Originally Posted by JackalOsiris
But the essence of the story is just that, nowhere is safe... Does an author tailor make his story to fit one's wishfull thinking of happy everafter? Not everyone gets to marry their highschool sweetheart, fall in love with Mr. Right, and the cancer patient sometimes just succumbs. Heh, my boss has a saying. "Life's a bitch, and then you die..." There is no hope in a Kirkman, society has gone to hell so make do with what you can, till your face is eaten off at least...
(yes... my glass is half empty by the way
I agree with the general logic, but not the storytelling perspective.
Think of it this way, stories and games have always been there to teach lessons and to sharpen skills.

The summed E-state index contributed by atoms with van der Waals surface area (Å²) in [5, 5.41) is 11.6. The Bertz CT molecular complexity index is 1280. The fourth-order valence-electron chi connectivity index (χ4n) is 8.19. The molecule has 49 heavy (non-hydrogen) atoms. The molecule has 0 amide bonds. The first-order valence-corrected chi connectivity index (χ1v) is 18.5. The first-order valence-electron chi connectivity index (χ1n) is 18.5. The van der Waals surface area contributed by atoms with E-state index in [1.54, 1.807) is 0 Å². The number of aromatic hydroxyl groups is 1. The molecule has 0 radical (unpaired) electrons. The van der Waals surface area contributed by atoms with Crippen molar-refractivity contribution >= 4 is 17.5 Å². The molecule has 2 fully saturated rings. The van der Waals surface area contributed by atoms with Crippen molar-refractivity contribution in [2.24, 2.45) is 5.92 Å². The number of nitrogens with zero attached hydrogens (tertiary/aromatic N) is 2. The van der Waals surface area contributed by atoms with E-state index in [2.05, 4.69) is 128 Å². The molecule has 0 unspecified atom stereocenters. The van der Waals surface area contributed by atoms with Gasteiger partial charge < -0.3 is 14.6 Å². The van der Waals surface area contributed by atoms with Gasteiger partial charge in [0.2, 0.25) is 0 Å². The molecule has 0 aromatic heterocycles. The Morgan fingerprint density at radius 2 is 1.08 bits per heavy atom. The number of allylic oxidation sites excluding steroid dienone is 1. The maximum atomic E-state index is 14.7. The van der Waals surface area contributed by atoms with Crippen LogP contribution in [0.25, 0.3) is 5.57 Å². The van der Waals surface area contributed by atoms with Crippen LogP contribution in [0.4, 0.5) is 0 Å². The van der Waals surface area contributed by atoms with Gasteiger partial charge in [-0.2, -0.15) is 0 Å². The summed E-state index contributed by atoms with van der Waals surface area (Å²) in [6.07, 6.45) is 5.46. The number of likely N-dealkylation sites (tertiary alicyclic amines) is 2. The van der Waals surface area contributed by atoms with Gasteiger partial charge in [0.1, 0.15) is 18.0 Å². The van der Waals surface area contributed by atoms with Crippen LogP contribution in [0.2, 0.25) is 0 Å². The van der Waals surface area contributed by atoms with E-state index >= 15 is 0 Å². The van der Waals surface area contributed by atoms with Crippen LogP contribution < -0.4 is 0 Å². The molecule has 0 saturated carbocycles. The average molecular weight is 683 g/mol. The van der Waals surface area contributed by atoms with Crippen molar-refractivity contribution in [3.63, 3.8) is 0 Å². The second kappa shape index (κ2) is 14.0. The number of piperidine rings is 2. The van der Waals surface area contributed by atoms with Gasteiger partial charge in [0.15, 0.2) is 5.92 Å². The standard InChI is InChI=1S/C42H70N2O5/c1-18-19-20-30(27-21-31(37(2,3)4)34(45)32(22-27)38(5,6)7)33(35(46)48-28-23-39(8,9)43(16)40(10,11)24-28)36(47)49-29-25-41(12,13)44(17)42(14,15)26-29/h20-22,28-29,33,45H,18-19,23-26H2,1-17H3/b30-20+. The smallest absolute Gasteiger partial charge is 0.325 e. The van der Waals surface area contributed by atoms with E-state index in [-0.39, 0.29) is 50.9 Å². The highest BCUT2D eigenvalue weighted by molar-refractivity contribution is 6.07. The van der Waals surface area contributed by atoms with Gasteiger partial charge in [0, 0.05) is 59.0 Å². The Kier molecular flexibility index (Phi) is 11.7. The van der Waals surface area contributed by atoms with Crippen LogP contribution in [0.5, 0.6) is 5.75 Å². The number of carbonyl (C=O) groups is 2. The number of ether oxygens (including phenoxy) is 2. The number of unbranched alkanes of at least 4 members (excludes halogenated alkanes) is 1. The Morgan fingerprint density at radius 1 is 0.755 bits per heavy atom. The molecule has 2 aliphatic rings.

It doesn't matter how much real life sucks or whether it's hopeless or not, but good storytelling mostly exists to demonstrate other people's mistakes or show qualities that society finds desirable.
In the comics, you eventually come to realize that it doesn't matter how desirable Rick's or Glenn's qualities were because desirable qualities mean jack shit and they'll both end up in the same place.
Kind of reminds me of a longer running example of that one 2pac movie where two burned out addicts start off in a free clinic, and after whatever sorry adventures they ended up having they ended up at the same clinic at the end of the movie. No lessons were learned, it was just a waste of the viewer's time.
Or imagine if they killed off Clem in season 2. Lee was a great protagonist and all, but Clem was the catalyst and the motivator for the entire season. There's really no way that TTG could do it without rendering the ~9 hours spent on S1 a massive waste of players time.